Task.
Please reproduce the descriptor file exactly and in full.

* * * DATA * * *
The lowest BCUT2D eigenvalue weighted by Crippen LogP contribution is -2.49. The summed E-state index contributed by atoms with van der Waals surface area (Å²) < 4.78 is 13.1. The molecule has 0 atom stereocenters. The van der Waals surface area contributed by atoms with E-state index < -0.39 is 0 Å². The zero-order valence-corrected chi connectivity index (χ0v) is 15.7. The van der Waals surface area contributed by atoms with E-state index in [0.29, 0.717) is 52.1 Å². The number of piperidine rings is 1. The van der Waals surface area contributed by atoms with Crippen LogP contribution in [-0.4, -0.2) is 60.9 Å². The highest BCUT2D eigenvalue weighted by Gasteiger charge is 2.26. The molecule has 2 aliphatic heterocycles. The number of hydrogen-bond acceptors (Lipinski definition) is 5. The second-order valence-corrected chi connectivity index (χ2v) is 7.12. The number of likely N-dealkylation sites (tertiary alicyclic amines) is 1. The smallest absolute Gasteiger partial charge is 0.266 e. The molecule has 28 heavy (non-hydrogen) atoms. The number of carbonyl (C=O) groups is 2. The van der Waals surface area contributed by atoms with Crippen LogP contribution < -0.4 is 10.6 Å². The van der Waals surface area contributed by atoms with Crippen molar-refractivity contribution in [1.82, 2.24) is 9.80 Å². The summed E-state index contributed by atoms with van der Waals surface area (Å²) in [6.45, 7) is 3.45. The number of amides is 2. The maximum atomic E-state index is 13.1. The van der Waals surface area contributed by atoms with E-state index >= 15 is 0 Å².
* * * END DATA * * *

The lowest BCUT2D eigenvalue weighted by Crippen LogP contribution is -2.49. The summed E-state index contributed by atoms with van der Waals surface area (Å²) < 4.78 is 13.1. The molecule has 0 atom stereocenters. The van der Waals surface area contributed by atoms with E-state index < -0.39 is 0 Å². The zero-order valence-corrected chi connectivity index (χ0v) is 15.7. The van der Waals surface area contributed by atoms with E-state index in [0.29, 0.717) is 52.1 Å². The number of piperidine rings is 1. The van der Waals surface area contributed by atoms with Crippen LogP contribution in [-0.4, -0.2) is 60.9 Å². The highest BCUT2D eigenvalue weighted by Gasteiger charge is 2.26. The molecule has 2 aliphatic heterocycles. The number of hydrogen-bond acceptors (Lipinski definition) is 5. The second-order valence-corrected chi connectivity index (χ2v) is 7.12. The number of likely N-dealkylation sites (tertiary alicyclic amines) is 1. The smallest absolute Gasteiger partial charge is 0.266 e. The molecule has 28 heavy (non-hydrogen) atoms. The number of carbonyl (C=O) groups is 2. The van der Waals surface area contributed by atoms with Crippen LogP contribution < -0.4 is 10.6 Å². The van der Waals surface area contributed by atoms with Crippen molar-refractivity contribution in [1.82, 2.24) is 9.80 Å². The summed E-state index contributed by atoms with van der Waals surface area (Å²) in [6.45, 7) is 3.45. The number of amides is 2. The maximum atomic E-state index is 13.1. The van der Waals surface area contributed by atoms with E-state index >= 15 is 0 Å².